Holiday "Time Out" Begins (+
December 17, 2008: Migration Day 62
weather calls the shots, and the team has called "time out" until
December 30. Today brought unfavorable winds and so much rain that
water is standing
everywhere. Woefully, the forecast for the next week shows 3 back-to-back
low pressure systems heading this way. So, for the second time
in eight seasons,
the team decided to break the migration and go home to families
for the holidays. Brian Clauss
(Patuxent Wildlife Research Center) and Bev will
stay and take good care of
the birds. Operation
Migration's Liz and Heather will also remain. They will work
on plans for the completion of the migration. The rest of
bound for Virginia, North Carolina, Wisconsin, Minnesota, Tennessee,
Ontario. Everyone will
be back to
migration by flying (weather permitting) on December
the second year, the fall migration will carry over into a new
calendar year. The team will face a big
job when they come back, but they'll be ready and so will we.
Six stopover locations remain between Franklin County,
AL and the staging area in Jefferson County, FL. At
the staging area (gathering area) the team will split the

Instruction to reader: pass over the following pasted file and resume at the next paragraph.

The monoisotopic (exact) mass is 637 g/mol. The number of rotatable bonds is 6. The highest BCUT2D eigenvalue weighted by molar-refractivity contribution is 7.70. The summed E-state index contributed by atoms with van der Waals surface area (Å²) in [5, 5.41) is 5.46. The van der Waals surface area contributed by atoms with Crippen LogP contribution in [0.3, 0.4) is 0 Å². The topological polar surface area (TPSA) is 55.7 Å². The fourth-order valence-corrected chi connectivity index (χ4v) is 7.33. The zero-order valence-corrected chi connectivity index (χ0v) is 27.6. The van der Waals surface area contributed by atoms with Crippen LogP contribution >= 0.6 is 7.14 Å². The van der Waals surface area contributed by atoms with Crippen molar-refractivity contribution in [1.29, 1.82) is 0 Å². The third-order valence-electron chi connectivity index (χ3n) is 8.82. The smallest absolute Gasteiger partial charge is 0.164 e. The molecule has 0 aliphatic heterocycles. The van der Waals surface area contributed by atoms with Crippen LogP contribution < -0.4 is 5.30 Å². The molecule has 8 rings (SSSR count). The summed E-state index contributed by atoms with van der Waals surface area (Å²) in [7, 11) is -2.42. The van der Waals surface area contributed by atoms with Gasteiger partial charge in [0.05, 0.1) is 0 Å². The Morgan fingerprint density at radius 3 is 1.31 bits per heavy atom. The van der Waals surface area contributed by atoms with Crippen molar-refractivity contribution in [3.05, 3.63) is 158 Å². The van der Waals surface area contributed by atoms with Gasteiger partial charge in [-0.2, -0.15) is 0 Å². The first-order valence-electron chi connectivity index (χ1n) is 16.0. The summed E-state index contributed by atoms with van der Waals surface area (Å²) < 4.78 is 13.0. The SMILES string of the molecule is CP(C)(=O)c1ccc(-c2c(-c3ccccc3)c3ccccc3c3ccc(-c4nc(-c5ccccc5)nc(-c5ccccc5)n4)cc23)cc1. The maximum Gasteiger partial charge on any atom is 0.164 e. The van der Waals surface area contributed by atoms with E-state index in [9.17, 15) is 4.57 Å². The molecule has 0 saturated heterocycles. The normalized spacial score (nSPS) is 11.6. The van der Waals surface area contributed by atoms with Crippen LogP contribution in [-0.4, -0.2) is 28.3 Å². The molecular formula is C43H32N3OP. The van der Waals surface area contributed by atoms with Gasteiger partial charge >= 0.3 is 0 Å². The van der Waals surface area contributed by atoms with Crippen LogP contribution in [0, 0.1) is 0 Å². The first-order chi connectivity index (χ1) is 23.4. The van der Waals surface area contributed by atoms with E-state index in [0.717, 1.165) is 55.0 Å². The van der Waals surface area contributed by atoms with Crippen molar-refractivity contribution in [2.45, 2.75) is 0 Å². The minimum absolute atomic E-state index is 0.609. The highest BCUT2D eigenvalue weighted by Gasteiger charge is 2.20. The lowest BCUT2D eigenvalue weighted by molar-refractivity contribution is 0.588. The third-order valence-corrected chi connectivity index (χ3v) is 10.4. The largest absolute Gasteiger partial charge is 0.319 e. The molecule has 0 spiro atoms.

into two groups of seven birds each for the first time in the project's
history. They will lead seven to their new wintering grounds on
the St. Marks
Refuge (more facts and photos soon).
After those 7 birds land at St.
Marks, the team will return to the Jefferson County staging area.
They will depart on the next flyable day with
the other 7 crane-kids.
This group stops in
Florida's Madison and Gilchrist Counties before reaching Marion County
and the Arrival
Dunnellon Airport. That just leaves the final leg of the migration
to land them at Chassahowitzka NWR in Citrus County. The suspense
continues in this history-making year of the reintroduction of Whooping
cranes to Eastern North America. Come back December 30!
In splitting the
birds into two groups for two wintering
areas, the team is doing something
done before. With 74 adults in
the flock now, they believe it
will be safer for the crane-kids
to have more space and privacy
who often return to the winter
pen site for free food or to pick
on the youngsters. Write about
a time when you did something
for the first time. How did you
feel about the results?
years 2001-2007 the team completed
the second half of the migration
in as few as 11 days and as many
as 42, but this year takes them
on a new route. Based on
the information above, what's
your prediction? Join us
again on December 30 to follow
the Class of 2008 to the finish!
Cranes to Watch: Three
White Cranes is a project in which two banded Siberian
been tracked by classrooms in the US and China to their recent
arrival on their wintering area in southeastern China. ICF's Sara
Gavin reports: "We were very excited to track the entire
fall migration – over
3,000 miles! – of
these two young cranes." Check out their project
as a useful resource for learning more about cranes, other
students and schools involved in this US/East Asia project,
and crane flyways in the United States and East Asia.
North is pleased to feature this educational adventure presented in
cooperation with the Whooping
Crane Eastern Partnership (WCEP).